Adolf Hitler salutes the Olympic flag at the opening of the Olympic Games in Berlin. Germany, August 1, 1936.
The Reichstag (German parliament) building burns in Berlin. Hitler used the event to convince President Hindenburg to declare a state of emergency, suspending important constitutional safeguards. Germany, February 27, 1933.
At Berlin's Opernplatz (Opera Square), an SA man throws books into the flames at the public burning of books deemed "un-German." This image is a still from a motion picture. Berlin, Germany, May 10, 1933.
Public burning of "un-German" books in the Opernplatz (Opera Square). Berlin, Germany, May 10, 1933.
At Berlin's Opernplatz, crowds of German students and members of the SA gather for the burning of books deemed "un-German." Berlin, Germany, May 10, 1933.
View of the Olympic Stadium, centerpiece of Berlin's Reich Sports Field. Berlin, Germany, 1936. The Nazis made elaborate preparations for the August 1–16 Summer Olympic Games. A huge sports complex was constructed, including the new stadium and state-of-the art Olympic village for housing the athletes. Olympic flags and swastikas bedecked the monuments and houses of a festive, crowded Berlin. Most tourists were unaware that the Nazi regime had temporarily removed anti-Jewish signs, nor would…
[This video is silent] Olympic athlete Jesse Owens won four medals at the 1936 Olympic Games in Berlin, Germany: 100-meter dash, gold200-meter dash, goldBroad (long) jump, gold4x100-meter relay, gold This footage shows Owens winning the 100-meter dash in a time of 10.3 seconds. Owens was one of the 18 African Americans (16 men and 2 women) who competed in the 1936 Olympic Games in Berlin. These athletes brought home 14 medals: 8 gold; 4 silver; and 2 bronze.
Jewish lawyers line up to apply for permission to appear before the Berlin courts. New regulations set forth in the Aryan Paragraph (a series of laws enacted in April 1933 to purge Jews from various spheres of state and society) allowed only 35 to appear before the court. Berlin, Germany, April 11, 1933.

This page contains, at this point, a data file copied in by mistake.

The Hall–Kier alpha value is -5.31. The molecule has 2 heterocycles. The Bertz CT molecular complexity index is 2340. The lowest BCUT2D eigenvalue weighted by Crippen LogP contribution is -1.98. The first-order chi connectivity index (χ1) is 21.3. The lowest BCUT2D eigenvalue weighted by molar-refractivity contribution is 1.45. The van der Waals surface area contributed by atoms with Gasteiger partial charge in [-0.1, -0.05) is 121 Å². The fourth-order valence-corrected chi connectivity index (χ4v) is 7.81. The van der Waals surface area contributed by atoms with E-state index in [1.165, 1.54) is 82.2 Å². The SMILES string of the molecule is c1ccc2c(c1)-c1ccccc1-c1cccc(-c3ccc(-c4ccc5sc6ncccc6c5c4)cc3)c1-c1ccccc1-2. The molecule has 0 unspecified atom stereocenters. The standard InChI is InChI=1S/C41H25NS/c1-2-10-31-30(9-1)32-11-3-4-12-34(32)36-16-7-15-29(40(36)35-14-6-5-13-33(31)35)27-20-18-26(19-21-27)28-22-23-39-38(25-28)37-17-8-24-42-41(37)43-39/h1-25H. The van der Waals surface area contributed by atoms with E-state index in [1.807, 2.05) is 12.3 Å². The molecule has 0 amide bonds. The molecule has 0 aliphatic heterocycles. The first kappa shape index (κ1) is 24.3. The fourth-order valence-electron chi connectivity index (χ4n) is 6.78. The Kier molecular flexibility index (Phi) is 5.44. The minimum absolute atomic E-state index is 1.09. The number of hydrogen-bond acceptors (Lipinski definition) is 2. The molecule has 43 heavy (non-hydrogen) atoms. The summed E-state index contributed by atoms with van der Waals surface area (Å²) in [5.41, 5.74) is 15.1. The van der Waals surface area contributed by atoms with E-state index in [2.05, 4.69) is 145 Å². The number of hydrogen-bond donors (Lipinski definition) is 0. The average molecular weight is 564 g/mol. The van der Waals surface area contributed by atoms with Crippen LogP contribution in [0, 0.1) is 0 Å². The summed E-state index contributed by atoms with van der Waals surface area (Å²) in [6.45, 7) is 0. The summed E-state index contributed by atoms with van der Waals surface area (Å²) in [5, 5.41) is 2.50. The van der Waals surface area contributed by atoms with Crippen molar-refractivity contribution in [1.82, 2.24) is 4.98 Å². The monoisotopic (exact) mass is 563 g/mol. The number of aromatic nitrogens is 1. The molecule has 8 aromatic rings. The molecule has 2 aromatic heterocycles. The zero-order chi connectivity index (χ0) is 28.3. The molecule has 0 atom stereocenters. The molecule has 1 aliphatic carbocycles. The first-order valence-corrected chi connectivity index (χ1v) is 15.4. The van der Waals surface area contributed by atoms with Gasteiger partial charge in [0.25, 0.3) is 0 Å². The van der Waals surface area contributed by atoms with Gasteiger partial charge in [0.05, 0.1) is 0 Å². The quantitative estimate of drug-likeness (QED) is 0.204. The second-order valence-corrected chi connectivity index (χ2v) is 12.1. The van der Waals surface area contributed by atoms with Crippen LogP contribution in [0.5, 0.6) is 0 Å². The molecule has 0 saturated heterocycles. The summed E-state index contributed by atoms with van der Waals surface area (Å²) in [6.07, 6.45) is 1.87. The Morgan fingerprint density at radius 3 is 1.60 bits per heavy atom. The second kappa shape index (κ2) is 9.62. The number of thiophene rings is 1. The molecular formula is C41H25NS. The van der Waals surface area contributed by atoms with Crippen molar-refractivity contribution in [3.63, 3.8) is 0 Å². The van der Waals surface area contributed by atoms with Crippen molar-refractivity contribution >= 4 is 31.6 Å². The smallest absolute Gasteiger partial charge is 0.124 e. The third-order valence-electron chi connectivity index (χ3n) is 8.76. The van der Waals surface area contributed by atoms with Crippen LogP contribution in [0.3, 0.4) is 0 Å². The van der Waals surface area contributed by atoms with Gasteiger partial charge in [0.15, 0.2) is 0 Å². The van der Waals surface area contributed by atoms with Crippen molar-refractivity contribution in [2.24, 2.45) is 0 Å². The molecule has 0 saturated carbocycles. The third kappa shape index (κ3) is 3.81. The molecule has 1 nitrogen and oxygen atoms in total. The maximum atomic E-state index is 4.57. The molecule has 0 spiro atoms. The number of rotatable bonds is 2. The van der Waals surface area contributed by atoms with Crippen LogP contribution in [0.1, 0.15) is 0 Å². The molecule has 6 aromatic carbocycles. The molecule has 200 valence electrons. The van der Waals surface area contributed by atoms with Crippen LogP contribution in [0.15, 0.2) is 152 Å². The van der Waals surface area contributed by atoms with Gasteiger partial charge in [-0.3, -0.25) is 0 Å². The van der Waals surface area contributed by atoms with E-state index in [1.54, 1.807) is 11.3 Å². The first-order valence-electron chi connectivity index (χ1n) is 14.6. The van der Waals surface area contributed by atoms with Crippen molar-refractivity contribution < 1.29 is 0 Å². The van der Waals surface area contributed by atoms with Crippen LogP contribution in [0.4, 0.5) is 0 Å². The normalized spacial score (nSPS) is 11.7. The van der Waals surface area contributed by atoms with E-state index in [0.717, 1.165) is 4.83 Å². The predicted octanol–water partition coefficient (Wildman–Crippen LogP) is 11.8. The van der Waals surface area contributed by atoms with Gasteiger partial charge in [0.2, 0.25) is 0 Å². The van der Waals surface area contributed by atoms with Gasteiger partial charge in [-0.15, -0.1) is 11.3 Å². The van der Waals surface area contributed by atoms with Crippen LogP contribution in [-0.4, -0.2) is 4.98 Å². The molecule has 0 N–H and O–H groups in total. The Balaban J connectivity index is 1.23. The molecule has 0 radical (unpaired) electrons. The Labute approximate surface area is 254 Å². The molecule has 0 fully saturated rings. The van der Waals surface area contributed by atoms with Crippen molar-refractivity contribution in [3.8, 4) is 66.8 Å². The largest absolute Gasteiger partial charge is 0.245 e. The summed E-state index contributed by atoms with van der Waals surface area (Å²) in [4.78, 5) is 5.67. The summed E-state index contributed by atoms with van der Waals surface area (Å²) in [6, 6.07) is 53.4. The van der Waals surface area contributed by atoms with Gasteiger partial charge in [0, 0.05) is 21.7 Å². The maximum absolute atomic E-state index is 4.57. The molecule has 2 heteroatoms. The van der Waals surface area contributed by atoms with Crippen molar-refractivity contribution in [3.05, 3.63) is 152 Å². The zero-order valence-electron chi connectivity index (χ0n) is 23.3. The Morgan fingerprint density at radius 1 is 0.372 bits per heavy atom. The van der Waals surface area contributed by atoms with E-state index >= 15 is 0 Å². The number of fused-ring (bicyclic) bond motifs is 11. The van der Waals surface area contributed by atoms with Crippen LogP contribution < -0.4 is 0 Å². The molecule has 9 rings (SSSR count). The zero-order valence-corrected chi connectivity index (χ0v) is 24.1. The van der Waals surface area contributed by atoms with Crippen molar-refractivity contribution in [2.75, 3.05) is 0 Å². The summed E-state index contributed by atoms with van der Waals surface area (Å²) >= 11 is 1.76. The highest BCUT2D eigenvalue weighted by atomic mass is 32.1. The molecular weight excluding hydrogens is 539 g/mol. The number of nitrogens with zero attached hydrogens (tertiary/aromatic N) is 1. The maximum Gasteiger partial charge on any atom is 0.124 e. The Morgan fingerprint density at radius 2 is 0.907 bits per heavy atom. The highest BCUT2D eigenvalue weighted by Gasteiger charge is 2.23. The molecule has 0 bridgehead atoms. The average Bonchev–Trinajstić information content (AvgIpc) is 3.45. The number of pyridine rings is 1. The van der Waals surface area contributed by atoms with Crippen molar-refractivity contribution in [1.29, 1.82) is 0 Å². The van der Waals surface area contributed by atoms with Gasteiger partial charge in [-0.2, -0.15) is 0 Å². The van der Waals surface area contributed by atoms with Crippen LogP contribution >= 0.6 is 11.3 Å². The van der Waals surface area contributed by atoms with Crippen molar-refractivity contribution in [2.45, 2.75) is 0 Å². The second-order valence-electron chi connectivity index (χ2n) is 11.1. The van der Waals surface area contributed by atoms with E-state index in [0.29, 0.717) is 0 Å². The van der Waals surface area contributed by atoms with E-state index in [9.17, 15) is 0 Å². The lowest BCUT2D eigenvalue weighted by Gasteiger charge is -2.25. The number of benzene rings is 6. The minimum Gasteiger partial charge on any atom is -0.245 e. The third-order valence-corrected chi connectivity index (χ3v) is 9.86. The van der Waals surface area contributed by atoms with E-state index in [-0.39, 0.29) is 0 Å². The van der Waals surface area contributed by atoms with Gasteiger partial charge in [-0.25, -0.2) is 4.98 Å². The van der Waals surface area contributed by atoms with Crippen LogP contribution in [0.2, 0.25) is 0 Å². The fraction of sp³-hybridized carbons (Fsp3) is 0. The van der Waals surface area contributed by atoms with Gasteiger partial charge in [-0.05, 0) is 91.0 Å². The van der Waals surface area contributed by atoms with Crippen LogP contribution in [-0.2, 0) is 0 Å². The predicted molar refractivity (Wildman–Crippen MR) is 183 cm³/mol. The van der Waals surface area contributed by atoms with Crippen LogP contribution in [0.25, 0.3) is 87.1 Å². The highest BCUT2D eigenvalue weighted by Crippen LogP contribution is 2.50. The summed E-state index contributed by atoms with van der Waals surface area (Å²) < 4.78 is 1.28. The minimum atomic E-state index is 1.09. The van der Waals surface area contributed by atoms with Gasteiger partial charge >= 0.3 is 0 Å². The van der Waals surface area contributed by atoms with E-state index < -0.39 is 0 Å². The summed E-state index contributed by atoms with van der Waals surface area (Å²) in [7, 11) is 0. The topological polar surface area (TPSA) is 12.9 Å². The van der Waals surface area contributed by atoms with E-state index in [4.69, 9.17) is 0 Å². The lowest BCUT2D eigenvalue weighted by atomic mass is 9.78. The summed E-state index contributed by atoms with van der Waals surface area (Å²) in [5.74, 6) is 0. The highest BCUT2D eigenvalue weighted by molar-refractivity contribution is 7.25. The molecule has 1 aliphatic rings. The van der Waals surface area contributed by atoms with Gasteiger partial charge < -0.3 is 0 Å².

Exhibition of Nazi publications—carefully purged of antisemitic titles—on display during the Berlin Olympics. The poster shows countries in which Hitler's Mein Kampf had been translated into the native language. Berlin, Germany, August 1936.
Crowds gather at Berlin's Opernplatz (opera square) for the burning of books deemed "un-German." Berlin, Germany, May 10, 1933.
Books and writings deemed "un-German" are burned at the Opernplatz (Opera Square). Berlin, Germany, May 10, 1933.
An interior view of the Sephardic synagogue on Luetzowstrasse. Berlin, Germany, before November 1938.
Before 1942, Nazi Germany had expanded across much of Europe. Learn more about major Allied victories in eastern Europe that led to the German surrender.
A public demonstration is held on the Unter den Linden in Berlin on November 9, 1918. On this day, Kaiser Wilhelm II abdicated the throne after a recent naval mutiny in Kiel inspired widespread revolution. © IWM Q 88164
In 1963, the German Democratic Republic (DDR) issued this postage stamp to commemorate the Treblinka killing center. This was the first stamp of a series issued annually by the DDR under the name Mahn- und Gedensksatte (Remembrance and Memorial Center) in remembrance and commemoration.
The RuSHA Case was Case #8 of 12 Subsequent Nuremberg Proceedings against leading German industrialists, military figures, SS perpetrators, and others.
The Nazis opened the Natzweiler-Struthof concentration camp in 1941. Learn more about the camp, its prisoners, and forced labor and medical experiments.
Learn about the Flossenbürg camp from its establishment until liberation in April 1945, including conditions, forced labor, subcamps, and death marches.
Learn about African Americans' experiences in Nazi Germany before and during World War II.
The Nuremberg Special Court ruled on the Katzenberger Race Defilement Case in 1942. Learn more about the outcome and impact of the case.
This film excerpt from Groß-Stadt Zigeuner (1932) by filmmaker László Moholy-Nagy shows a Romani (Gypsy) campsite near Berlin, Germany, in the last year of the Weimar Republic. Although Roma (Gypsies) had faced persecution in Germany even before the Nazi rise to power in 1933, the Nazis regarded them as racial enemies to be identified and killed. Tens of thousands of Roma were killed by the Einsatzgruppen in eastern Europe or were deported to killing centers in occupied Poland.
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